Paper clutter can be an organizational nightmare. The most important transactions (and not so important ones) leave some kind of paper trail.
But how long do you really need to keep all those household records? Do you need to them AT all? Where do you keep them?
The list below will help you tame and organize the clutter that is – household records.
1 Month Keepers
Bank Deposit Receipts and Withdrawal Slips – Reconcile them with your monthly bank statement, then shred them.
Purchase Receipts – Record them on your Monthly Budget Spending Planner. Reconcile them to your monthly credit card or debit card statement, then shred them. If they are for a Warranted item, keep the receipt with the Warranty papers.
Utility, Internet and Telephone Bills – If you pay them in full through on-line banking, debit or credit card, keep them until you can reconcile them with your monthly statements.
1 Year Keepers
Utility, Internet and Telephone Bills – ***Optional *** Our utilities, internet and telephone in Saskatchewan are Government owned. Twice in the past five years I have received bills with ‘adjustments’ on them for perceived missed payments.
The first time it happened I couldn’t prove I made the payment so I had to pay again. That taught me to start keeping the previous years utility bills on hand.
When it happened the second time, I was able to produce a record of the ‘missed’ payment recorded on their own paperwork and they apologized for the inconvenience.
Monthly Bank Statements – Keep these for the full year. Interest earned on monies in a bank account, not a TFSA, is taxable.Reconcile them with your Monthly Budget Spending Planner, paystubs (if direct deposited),cheque book register, anything that affects the deposit and withdrawal activities. Then keep them with the rest of your tax records.
However, if you write off a portion of them on your income taxes, keep them for 6 years with the rest of your income tax paperwork.
Monthly Investment Statements – Reconcile them with your annual statement then shred them.
Credit Card Statements – Reconcile your charges against your receipts monthly. Keep them with your tax papers if needed.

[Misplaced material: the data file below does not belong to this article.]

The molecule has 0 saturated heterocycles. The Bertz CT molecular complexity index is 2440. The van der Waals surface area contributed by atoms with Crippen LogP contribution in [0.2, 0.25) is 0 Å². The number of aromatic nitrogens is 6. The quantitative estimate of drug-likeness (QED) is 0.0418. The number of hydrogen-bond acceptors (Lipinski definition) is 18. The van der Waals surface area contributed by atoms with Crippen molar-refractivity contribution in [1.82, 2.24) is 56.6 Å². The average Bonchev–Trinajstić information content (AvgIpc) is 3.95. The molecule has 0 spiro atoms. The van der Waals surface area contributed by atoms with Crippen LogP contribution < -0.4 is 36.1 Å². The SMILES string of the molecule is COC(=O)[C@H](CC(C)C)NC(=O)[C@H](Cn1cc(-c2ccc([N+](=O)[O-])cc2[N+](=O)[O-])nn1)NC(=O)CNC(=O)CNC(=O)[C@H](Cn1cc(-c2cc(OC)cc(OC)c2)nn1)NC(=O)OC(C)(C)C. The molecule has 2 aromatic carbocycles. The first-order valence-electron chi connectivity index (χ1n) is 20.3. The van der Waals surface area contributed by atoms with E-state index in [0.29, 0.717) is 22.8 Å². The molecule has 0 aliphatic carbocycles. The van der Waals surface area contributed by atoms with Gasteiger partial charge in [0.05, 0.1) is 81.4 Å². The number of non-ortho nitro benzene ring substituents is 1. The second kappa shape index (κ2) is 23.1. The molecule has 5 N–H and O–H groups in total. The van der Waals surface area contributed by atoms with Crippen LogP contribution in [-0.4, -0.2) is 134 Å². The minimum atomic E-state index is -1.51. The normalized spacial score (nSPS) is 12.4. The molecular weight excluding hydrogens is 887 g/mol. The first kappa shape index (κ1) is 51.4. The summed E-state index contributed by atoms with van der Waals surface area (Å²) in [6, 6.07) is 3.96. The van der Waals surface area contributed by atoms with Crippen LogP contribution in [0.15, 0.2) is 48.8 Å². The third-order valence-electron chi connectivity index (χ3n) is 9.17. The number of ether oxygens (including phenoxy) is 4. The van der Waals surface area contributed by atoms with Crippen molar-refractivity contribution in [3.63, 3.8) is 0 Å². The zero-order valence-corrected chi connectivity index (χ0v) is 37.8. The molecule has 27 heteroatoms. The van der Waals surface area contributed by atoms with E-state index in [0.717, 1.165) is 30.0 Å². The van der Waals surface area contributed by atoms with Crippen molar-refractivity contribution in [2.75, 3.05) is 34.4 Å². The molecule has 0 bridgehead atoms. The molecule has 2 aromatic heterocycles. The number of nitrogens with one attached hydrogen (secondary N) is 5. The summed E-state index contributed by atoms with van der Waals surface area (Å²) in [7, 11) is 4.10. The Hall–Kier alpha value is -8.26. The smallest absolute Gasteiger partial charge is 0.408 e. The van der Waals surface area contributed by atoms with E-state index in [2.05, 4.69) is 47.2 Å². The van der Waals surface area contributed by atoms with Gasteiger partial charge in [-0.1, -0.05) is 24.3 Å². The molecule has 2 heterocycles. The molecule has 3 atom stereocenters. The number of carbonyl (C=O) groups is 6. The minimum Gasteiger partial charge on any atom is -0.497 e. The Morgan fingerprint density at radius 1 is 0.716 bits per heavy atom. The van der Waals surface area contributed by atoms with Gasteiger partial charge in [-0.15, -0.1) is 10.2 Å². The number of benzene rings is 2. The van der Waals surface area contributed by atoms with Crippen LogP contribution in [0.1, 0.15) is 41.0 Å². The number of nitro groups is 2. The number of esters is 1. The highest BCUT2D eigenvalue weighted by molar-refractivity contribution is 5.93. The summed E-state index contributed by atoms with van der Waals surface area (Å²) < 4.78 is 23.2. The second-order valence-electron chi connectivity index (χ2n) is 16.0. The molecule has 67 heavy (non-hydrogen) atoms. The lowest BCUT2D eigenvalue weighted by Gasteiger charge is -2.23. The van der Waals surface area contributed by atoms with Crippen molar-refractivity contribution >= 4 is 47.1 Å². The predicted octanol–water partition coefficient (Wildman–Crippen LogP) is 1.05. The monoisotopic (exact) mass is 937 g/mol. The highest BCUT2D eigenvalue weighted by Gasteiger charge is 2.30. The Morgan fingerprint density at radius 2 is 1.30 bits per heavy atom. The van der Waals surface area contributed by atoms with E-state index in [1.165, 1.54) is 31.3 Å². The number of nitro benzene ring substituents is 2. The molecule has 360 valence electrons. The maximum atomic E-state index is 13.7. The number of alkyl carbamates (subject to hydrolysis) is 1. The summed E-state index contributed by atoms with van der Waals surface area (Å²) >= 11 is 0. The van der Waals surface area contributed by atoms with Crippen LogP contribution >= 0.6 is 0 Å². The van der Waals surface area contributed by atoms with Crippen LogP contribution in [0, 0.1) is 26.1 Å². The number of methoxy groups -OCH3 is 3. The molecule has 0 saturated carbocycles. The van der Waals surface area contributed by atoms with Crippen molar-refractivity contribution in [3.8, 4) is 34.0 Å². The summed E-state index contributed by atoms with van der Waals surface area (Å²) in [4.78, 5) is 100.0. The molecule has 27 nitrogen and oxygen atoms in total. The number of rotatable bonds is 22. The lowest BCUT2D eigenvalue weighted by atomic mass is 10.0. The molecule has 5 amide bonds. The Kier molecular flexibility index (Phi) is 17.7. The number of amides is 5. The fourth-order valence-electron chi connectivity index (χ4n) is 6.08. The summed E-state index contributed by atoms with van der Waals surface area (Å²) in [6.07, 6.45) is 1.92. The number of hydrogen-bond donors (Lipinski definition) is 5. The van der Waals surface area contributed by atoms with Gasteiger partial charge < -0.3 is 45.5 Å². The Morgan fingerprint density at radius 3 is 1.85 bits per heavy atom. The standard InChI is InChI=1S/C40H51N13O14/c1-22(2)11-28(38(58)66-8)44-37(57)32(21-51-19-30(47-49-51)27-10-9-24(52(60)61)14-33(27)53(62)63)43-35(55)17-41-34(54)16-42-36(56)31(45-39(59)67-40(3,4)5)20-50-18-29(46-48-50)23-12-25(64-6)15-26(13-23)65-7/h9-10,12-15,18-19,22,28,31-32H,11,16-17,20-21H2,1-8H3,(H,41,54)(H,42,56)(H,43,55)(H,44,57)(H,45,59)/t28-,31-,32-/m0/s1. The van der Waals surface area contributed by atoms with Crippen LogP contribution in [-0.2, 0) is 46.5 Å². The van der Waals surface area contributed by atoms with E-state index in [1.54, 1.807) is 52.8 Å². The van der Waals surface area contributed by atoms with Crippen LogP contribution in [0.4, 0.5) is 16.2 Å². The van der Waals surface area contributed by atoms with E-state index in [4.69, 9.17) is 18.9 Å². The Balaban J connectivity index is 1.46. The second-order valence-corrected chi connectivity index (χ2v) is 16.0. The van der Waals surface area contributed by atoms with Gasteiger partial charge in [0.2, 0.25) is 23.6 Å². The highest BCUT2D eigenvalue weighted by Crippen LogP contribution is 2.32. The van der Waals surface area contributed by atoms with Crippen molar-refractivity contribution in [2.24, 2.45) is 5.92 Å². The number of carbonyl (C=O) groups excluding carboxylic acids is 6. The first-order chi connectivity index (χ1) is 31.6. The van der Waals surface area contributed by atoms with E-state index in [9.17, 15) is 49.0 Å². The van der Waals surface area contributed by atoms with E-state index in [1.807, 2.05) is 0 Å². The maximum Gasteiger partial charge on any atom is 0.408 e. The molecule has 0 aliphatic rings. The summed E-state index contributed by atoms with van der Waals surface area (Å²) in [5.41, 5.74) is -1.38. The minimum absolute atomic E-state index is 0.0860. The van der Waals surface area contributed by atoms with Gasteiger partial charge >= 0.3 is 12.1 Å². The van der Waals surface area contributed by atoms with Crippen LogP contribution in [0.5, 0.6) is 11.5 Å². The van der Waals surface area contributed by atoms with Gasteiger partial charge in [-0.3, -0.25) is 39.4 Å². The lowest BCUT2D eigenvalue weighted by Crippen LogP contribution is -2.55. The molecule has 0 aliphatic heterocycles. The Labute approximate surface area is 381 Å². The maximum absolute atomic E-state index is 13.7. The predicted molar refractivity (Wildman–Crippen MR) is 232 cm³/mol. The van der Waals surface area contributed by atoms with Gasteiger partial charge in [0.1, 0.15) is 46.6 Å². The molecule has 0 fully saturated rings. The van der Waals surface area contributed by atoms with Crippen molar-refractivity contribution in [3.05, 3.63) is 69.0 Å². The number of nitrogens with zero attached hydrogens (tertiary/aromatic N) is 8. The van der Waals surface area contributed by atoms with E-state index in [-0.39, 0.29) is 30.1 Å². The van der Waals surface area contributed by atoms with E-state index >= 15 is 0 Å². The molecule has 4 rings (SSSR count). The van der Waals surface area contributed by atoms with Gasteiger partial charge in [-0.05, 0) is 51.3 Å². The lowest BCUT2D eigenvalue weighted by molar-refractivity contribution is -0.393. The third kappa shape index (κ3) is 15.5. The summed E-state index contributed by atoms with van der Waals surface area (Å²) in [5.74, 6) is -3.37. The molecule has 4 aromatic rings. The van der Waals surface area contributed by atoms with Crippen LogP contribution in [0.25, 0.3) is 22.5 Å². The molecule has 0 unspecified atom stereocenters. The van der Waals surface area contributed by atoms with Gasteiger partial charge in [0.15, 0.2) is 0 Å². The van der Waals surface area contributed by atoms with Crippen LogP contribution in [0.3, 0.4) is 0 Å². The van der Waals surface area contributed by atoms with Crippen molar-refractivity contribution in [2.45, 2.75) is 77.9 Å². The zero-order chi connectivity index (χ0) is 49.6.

Monthly Mortgage and Loan Statements – Reconcile them to your annual statements and shred them.
Paystubs and Monthly Income Statements – Reconcile them to your T4s annually and shred them.
6 Year Keepers
Income Tax Forms and Supporting Documents – If the Canada Revenue Agency does an audit, you want to have them easily on hand.
Insurance Policies – Keep them until you renew. Then shred the older ones.
Product Warranties – For as long as you own the product or the Warranty expires.
Investment Records – Save these until you sell the Securities, then they become part of the Income Tax records for the year you sell them.
Property Deeds – These should be kept until you sell the property or transfer ownership.
Term Life Insurance Policies – Shred them when the policy term expires.
Vehicle Records – Keep them as long as you own the vehicle.
Home Improvement Receipts – For as long as you own your home.
Birth and Death Certificates
Divorce Decrees and Child Custody Orders
Whole Life Insurance Policies
Medical and Immunization Records
Retirement Investment Records
Estate Planning Records
Social Insurance Number Cards
Where To Store Your Records
We store our 1 Month and 1 Year Keepers in a file cabinet and do our annual ‘shred’ at Income Tax time.
Our 6 Year and Variable keepers are kept in a hanging file storage tote in the basement, where it is both cool and dry.
We keep photocopies of the Permanent Keepers in a zippered portfolio that is close to one of our fire escape routes, just in case.
The originals are stored in a safety deposit box at the bank. It’s peace of mind for only $60.00 a year.
I would love to hear if this helps you to tame and organize your household records.
Leave a comment below or share this post with someone you know it may help.
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*** Be Aware *** I am not a licenced professional. The information in this post is for reference and entertainment only. If this post has inspired you to try something new, speak to a professional if you have any further questions or concerns.